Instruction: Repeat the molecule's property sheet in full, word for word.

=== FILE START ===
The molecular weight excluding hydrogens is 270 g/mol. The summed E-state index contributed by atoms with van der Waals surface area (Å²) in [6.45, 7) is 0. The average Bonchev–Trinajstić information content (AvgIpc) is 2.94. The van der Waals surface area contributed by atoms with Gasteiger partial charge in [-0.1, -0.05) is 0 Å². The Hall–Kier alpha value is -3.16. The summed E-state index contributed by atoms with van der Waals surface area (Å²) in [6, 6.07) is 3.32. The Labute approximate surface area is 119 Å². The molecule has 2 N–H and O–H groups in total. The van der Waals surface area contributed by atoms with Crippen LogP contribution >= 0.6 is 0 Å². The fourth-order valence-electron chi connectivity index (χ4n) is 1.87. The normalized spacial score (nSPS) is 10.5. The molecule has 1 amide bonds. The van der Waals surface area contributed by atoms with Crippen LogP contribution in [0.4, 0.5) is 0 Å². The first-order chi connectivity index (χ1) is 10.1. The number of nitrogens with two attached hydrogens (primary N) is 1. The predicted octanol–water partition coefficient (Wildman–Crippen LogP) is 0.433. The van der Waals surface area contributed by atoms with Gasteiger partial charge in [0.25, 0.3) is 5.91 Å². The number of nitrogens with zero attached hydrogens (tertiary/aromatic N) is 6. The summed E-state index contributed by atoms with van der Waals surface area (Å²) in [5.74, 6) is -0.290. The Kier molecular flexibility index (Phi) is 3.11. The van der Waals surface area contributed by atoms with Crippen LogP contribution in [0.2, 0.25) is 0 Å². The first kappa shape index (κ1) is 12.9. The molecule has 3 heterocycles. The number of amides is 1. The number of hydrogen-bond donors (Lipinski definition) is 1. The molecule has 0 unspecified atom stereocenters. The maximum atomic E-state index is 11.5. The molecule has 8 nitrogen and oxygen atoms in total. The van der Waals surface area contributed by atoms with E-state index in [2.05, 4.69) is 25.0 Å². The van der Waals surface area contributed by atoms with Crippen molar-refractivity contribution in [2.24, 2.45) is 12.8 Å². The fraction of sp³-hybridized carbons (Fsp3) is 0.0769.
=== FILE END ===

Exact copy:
The molecular weight excluding hydrogens is 270 g/mol. The summed E-state index contributed by atoms with van der Waals surface area (Å²) in [6.45, 7) is 0. The average Bonchev–Trinajstić information content (AvgIpc) is 2.94. The van der Waals surface area contributed by atoms with Gasteiger partial charge in [-0.1, -0.05) is 0 Å². The Hall–Kier alpha value is -3.16. The summed E-state index contributed by atoms with van der Waals surface area (Å²) in [6, 6.07) is 3.32. The Labute approximate surface area is 119 Å². The molecule has 2 N–H and O–H groups in total. The van der Waals surface area contributed by atoms with Crippen LogP contribution >= 0.6 is 0 Å². The fourth-order valence-electron chi connectivity index (χ4n) is 1.87. The normalized spacial score (nSPS) is 10.5. The molecule has 1 amide bonds. The van der Waals surface area contributed by atoms with Crippen LogP contribution in [0.4, 0.5) is 0 Å². The first-order chi connectivity index (χ1) is 10.1. The number of nitrogens with two attached hydrogens (primary N) is 1. The predicted octanol–water partition coefficient (Wildman–Crippen LogP) is 0.433. The van der Waals surface area contributed by atoms with Gasteiger partial charge in [0.25, 0.3) is 5.91 Å². The number of nitrogens with zero attached hydrogens (tertiary/aromatic N) is 6. The summed E-state index contributed by atoms with van der Waals surface area (Å²) in [5.74, 6) is -0.290. The Kier molecular flexibility index (Phi) is 3.11. The van der Waals surface area contributed by atoms with Crippen LogP contribution in [0.2, 0.25) is 0 Å². The first kappa shape index (κ1) is 12.9. The molecule has 3 heterocycles. The number of amides is 1. The number of hydrogen-bond donors (Lipinski definition) is 1. The molecule has 0 unspecified atom stereocenters. The maximum atomic E-state index is 11.5. The molecule has 8 nitrogen and oxygen atoms in total. The van der Waals surface area contributed by atoms with E-state index in [2.05, 4.69) is 25.0 Å². The van der Waals surface area contributed by atoms with Crippen molar-refractivity contribution in [2.24, 2.45) is 12.8 Å². The fraction of sp³-hybridized carbons (Fsp3) is 0.0769.